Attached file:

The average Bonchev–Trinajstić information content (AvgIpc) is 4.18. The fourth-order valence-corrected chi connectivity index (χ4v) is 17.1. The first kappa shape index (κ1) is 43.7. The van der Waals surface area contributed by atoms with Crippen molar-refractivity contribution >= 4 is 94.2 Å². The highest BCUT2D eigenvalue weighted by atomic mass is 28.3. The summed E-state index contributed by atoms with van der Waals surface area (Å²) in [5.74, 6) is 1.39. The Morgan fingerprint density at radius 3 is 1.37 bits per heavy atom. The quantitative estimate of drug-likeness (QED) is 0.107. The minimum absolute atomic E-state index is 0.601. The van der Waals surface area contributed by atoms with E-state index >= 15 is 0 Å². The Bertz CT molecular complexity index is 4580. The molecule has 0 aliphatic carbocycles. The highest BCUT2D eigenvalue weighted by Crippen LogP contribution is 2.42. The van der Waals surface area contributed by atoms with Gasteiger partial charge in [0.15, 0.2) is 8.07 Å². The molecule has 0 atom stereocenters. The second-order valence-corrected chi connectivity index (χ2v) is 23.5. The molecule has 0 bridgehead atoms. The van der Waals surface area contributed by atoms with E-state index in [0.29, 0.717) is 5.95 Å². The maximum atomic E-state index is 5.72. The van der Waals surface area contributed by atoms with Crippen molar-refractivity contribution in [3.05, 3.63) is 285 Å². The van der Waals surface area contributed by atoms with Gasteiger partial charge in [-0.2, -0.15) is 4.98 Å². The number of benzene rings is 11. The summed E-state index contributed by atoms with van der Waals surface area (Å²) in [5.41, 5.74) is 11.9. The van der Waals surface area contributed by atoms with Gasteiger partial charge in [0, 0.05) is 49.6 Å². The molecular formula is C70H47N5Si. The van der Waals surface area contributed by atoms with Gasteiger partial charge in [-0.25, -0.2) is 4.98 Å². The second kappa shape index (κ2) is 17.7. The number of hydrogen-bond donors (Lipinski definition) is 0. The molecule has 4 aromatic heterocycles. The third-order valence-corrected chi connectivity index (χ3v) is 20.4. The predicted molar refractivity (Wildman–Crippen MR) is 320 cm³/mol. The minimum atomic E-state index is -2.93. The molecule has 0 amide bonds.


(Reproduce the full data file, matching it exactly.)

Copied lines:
The average Bonchev–Trinajstić information content (AvgIpc) is 4.18. The fourth-order valence-corrected chi connectivity index (χ4v) is 17.1. The first kappa shape index (κ1) is 43.7. The van der Waals surface area contributed by atoms with Crippen molar-refractivity contribution >= 4 is 94.2 Å². The highest BCUT2D eigenvalue weighted by atomic mass is 28.3. The summed E-state index contributed by atoms with van der Waals surface area (Å²) in [5.74, 6) is 1.39. The Morgan fingerprint density at radius 3 is 1.37 bits per heavy atom. The quantitative estimate of drug-likeness (QED) is 0.107. The minimum absolute atomic E-state index is 0.601. The van der Waals surface area contributed by atoms with E-state index >= 15 is 0 Å². The Bertz CT molecular complexity index is 4580. The molecule has 0 aliphatic carbocycles. The highest BCUT2D eigenvalue weighted by Crippen LogP contribution is 2.42. The van der Waals surface area contributed by atoms with Gasteiger partial charge in [0.15, 0.2) is 8.07 Å². The molecule has 0 atom stereocenters. The second-order valence-corrected chi connectivity index (χ2v) is 23.5. The molecule has 0 bridgehead atoms. The van der Waals surface area contributed by atoms with E-state index in [0.29, 0.717) is 5.95 Å². The maximum atomic E-state index is 5.72. The van der Waals surface area contributed by atoms with Crippen molar-refractivity contribution in [3.05, 3.63) is 285 Å². The van der Waals surface area contributed by atoms with Gasteiger partial charge in [-0.2, -0.15) is 4.98 Å². The number of benzene rings is 11. The summed E-state index contributed by atoms with van der Waals surface area (Å²) in [5.41, 5.74) is 11.9. The van der Waals surface area contributed by atoms with Gasteiger partial charge in [0, 0.05) is 49.6 Å². The molecular formula is C70H47N5Si. The van der Waals surface area contributed by atoms with Gasteiger partial charge in [-0.25, -0.2) is 4.98 Å². The second kappa shape index (κ2) is 17.7. The number of hydrogen-bond donors (Lipinski definition) is 0. The molecule has 4 aromatic heterocycles. The third-order valence-corrected chi connectivity index (χ3v) is 20.4. The predicted molar refractivity (Wildman–Crippen MR) is 320 cm³/mol. The minimum atomic E-state index is -2.93. The molecule has 0 amide bonds.